In November’s presidential election and the two Senate runoff races last week, Democratic candidates in Georgia received twice as many absentee votes as Republicans.
That’s led to a call from some in the Georgia GOP to restrict mail-in voting and do away with the “no-excuse” provision. It’s a law that’s been on the books since 2005, when, as Democrat Stacey Abrams notes, it was passed by Republicans.
“As long as it was a guarantee for their victories, it was a completely useful system,” said Abrams. “Now that they’ve realized that the diversity of Georgia means that more people will use that operation, they are deeply concerned about it.”
Some Senate Republicans in Georgia have made allegations of widespread fraud with absentee voting in Georgia’s November presidential election. These claims have not been supported by facts. An audit of absentee ballot signatures in Cobb County revealed only two signatures that should not have been approved.
The plan to end no-excuse absentee voting also has the support of the Secretary of State’s office. Gabriel Sterling says the three weeks of early voting, Election Day voting and processing an increasing number of absentee ballots puts too much extra work on counties.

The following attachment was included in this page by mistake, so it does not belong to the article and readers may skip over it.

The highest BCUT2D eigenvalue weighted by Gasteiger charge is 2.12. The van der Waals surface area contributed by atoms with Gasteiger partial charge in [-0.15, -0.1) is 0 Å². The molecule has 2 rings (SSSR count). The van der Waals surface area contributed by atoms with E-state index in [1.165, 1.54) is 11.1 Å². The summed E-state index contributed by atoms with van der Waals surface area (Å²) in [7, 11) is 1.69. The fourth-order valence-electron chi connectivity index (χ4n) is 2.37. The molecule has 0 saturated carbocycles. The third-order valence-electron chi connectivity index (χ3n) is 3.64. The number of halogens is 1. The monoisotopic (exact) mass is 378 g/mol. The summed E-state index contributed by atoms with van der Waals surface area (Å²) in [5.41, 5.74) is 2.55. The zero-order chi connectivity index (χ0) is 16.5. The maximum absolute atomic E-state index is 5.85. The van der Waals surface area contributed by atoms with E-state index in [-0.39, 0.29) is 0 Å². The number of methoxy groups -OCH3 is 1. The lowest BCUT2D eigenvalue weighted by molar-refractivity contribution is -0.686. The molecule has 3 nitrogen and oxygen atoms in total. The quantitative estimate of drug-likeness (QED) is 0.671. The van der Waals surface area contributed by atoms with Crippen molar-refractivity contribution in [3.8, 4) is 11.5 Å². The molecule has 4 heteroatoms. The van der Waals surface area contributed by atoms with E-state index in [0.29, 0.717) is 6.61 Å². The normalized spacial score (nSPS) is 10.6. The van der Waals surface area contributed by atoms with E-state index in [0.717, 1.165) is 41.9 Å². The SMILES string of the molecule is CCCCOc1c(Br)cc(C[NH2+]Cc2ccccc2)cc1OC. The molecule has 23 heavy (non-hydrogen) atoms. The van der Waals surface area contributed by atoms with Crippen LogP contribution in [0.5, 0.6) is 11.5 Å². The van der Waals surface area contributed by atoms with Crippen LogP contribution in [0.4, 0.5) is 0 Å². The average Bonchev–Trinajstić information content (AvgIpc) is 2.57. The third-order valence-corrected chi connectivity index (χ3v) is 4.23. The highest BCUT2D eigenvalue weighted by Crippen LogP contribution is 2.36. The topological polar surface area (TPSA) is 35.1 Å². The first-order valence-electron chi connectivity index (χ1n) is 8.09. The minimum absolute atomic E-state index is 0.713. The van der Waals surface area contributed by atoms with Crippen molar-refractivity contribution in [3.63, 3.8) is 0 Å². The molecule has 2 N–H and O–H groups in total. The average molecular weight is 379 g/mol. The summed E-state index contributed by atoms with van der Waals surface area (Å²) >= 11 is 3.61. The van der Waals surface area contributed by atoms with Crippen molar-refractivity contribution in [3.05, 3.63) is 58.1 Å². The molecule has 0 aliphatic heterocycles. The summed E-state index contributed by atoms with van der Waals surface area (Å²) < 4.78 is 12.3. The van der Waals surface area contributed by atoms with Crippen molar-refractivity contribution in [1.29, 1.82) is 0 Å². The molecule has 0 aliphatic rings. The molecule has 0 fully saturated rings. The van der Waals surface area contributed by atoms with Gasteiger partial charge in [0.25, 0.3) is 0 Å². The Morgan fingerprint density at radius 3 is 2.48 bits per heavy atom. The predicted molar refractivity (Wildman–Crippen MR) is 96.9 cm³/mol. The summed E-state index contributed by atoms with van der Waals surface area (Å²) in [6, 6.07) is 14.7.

“These people are understaffed, underpaid, they’re under-resourced, so something has to give on that one,” said Sterling.
A state official well versed in absentee voting is Kim Wyman, Secretary of State in Washington, where voters almost exclusively cast ballots by mail.
“You know, absentee ballots or vote by mail ballots are very labor-intensive,” said Wyman.
As Georgia legislators debate changes to election laws in the coming weeks, Wyman says it’s the counties who should be consulted.
“It really is important to have election officials at the table when you start making policy decisions of ‘what are the impacts going to be of that policy change,'” said Wyman.
While ending no-excuse absentee voting has the support of some in the GOP, House Speaker David Ralston said last week that he favors keeping it so long as security measures are stepped up.